"I caution principals about engaging in things that signal to students that the school year is over when it's not. Even with seniors, even though honestly, they're pretty close to finished, I think there is something to be said about finishing, not just quitting. There is a difference," she said.
The released numbers don't show why seniors missed school, but there are end-of-the-year activities, such as the prom and Kennywood Park, that draw some away.
In the case of Sci-Tech, many seniors went on a reward day to Kennywood. That absence alone would have put them in the at-risk category. The tally showed 7.1 percent of seniors in the at-risk category.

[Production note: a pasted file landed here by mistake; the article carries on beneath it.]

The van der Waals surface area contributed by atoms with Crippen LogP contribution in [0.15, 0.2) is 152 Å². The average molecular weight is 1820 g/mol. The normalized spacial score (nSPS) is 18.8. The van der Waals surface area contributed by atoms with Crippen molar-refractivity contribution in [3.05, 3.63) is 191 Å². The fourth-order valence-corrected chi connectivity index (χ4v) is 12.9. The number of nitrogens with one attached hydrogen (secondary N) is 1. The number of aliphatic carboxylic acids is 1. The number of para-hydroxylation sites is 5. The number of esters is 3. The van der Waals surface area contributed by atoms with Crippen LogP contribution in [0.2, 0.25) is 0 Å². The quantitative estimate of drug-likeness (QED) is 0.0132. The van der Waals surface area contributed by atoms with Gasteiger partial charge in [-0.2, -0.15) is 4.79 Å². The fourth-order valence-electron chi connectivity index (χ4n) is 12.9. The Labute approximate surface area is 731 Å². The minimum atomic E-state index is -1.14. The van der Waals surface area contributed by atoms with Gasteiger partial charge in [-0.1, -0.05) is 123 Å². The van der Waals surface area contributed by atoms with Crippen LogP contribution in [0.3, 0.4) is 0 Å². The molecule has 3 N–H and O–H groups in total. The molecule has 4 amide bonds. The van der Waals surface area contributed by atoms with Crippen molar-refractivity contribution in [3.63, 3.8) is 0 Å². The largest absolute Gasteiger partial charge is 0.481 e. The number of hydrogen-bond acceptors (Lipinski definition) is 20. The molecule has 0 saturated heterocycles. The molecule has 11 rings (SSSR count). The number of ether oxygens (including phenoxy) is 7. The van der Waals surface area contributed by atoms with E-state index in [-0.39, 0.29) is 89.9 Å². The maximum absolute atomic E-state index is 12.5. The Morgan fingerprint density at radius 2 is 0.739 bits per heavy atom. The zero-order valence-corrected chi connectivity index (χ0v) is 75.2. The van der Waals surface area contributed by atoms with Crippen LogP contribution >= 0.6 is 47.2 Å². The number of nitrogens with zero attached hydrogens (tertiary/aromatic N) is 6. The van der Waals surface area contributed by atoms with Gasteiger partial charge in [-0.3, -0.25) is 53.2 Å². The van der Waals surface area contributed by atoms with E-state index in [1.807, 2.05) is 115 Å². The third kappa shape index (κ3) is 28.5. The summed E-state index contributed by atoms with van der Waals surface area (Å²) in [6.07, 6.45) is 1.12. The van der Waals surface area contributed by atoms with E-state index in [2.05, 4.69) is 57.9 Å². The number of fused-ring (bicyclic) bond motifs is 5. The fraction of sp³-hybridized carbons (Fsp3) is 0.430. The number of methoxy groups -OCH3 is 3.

An additional day absent would have landed them in the chronic category. There were 48.2 percent of seniors whose absences were classified as chronic.
There were 42.9 percent of seniors in the severe category. For the year, 14.3 percent of Sci-Tech seniors were in the severe category.
Sci-Tech principal Robert Scherrer said there are a number of other reasons a student might be absent, including health issues and finishing up an executive experience in which they work with a business or organization.
Was any of it due to senioritis?
"I think at the end of the senior year, there is a sense of excitement among students that they're graduating, so you might see some patterns that are a little bit different than they are earlier in the school year," he said.
Pittsburgh CAPA, Downtown, which focuses on creative and performing arts, wasn't far behind at 94.7 percent in the three categories combined for the 20-day period, with 40.4 percent of the total number of seniors in the severe category, 34.2 percent chronic and 20.2 percent at risk in the 20-day period. (The category numbers don't precisely equal the total because of rounding.)